349 households, 368 males, 401 females, total of 769 people (as of October 1st, 2014, based on Basic Resident Register)
It was a town where Musajuku (posting station) of Nakasendo was located. Posting station was both an inn and a rest house for travelers who used the kaido and a place where travelers were able to change horses to ride. The fact that Nakasendo was established in the Edo period influenced the development of post-town but Musajuku already had that function from the medieval times. On a travel book called “Tokan Kiko”, there was a mention that a person stayed at a temple called Musadera temple on August 13th, 1242 (Ninchi 3rd). On the other book called “Nakusameso”, a mention was found that a person passed an inn called Musajuku in March, 1418 (Oei 25th).
According to a book called “Kodairyakuki”, there was an article that Gokogon-in who was served by Takauji Ashikaga stayed at Musa for a while. Thus the town was regarded as an important transit point.
- “Musha rindo flower”
It was certified as an early summer flower of Omihachima city. It was named after Musa-cho where it was first found. It is a mint family that blossoms during June to July and have pale blue, white, and pink flower on top of the stem.
193 households, 217 males, 243 females, total of 460 people(as of October 1st, 2014, based on Basic Resident Register)
- “Chokoji Temple”
- It is said that Prince Shotokutaishi ordered to erect it and was once called “Musadera Temple”. At the time of civil war during the Northern and Southern period, Gokogon-in made royal visit for three times. Also, the 12th General Yoshiharu Ashikaga escaped to the temple from a war in Kyoto. It was burnt down at the war of Eiroku and Genki but Lord Sadatsune Matsudaira rebuilt it in the Kanei period.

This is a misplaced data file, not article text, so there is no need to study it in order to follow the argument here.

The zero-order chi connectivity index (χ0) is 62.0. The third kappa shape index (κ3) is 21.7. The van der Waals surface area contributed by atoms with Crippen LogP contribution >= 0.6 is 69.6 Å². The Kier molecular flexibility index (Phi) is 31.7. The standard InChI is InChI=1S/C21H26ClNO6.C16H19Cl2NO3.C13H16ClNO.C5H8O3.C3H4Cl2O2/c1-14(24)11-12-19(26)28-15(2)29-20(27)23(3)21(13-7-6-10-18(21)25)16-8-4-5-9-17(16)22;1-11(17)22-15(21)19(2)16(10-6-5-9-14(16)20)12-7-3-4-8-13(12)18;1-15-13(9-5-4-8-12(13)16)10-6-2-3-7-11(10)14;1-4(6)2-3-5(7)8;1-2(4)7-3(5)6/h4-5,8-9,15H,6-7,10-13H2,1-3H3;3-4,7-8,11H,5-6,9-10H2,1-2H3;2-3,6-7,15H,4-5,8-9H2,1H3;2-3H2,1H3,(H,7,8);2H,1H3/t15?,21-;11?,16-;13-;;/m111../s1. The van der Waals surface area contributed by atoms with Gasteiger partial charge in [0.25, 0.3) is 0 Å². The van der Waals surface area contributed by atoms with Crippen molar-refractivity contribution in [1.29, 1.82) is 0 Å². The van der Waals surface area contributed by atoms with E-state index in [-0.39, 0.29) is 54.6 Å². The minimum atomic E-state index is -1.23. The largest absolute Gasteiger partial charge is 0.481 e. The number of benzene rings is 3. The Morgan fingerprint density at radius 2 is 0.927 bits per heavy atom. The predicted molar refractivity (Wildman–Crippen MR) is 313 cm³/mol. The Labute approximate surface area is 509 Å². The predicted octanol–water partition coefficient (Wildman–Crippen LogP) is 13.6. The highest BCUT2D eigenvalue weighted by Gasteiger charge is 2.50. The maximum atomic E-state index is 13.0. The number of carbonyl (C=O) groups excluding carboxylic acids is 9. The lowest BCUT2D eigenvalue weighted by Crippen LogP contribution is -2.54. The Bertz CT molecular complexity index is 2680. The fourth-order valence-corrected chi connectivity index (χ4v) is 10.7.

- “Futatsubashi bridge”
- There is a stone monument at the site of Futatsubashi bridge built by Tahei Ogawa. The Ogawa once was a bridge guard and their house name was Futatsubashi. In the Edo period, they worked as a guard at pedestrians checking station.
- This tree is a natural treasure planted in the precinct of Chokoji Temple. According to a legend, Prince Shotokutaishi planted it at the time of erection of the temple. The height is about 15 meters and about 500 to 600 years old. It is endemic to Japan and belongs to arctic plant. It is valuable as it grows at the southernmost part of Japan.
44 households, 58 males, 82 females, total of 140 people (as of October 1st, 2014, based on Basic Resident Register)
A village named Nishijuku, as a symbol of Iba house, is said that it originated from a geographical condition which was at the west side of Musajuku. Although it is a neighboring city of Musa with a high historic profile, there are many unknown facts about the medieval Nishijuku. It is difficult to search the state of Nishijuku then from historical record but some interesting facts have been found from archaeological results. Remains of mound and moat have been found from Nishijukujo Castle site that is an adjacent area of the Old Iba house. There is a name "Kumonme" near there. "Kumon" is a type of job to manage important documents of manors and shrines. Therefore, Nishijuku-mura village is considered that samurai who worked as Kumon at manors had lived. Other than this name, names such as Matoba and Ihatachi are passed along and it is presumed that people with these names who were medieval small lords would have worked under Mr. Sasaki.
- “Site of Iba Teigo’s house”
- Iba Tengo was born in Nishijuku-cho, Omihachiman City in 1847 (Koka 4th). He studied with Yoshisuke Nishikawa who was a scholar of Japan in Hachiman. In Edo period, he worked hard as a judicial officer at courts in Nagasaki, Tokyo, Osaka, and Hakodate. However, he quit his job in 1879 (Meiji 12th) and started working at Suminoto as he was recommended by his uncle, Hirose Saihei. As for the management of the Besshi Dozan copper mine, he relocated the copper smelters and conducted tree planting activity in order to prevent the forest and the crops from being damaged due to the byproduct of the mine. At the first general election in 1890 (Meiji 23rd), he was elected for a lower house member and assumed a post of the second General Director after going back to Sumitomo headquarter in 1900 (Meiji 33rd ). He retired at the age of 57 in 1904 and started living in Ishiyama, Otsu City and passed away in 1926 (Taisho 15th). His birthplace does not remain but Okusu tree sinks deep roots at the site of the house and watches over the town (excerpted from the history of Omihachiman).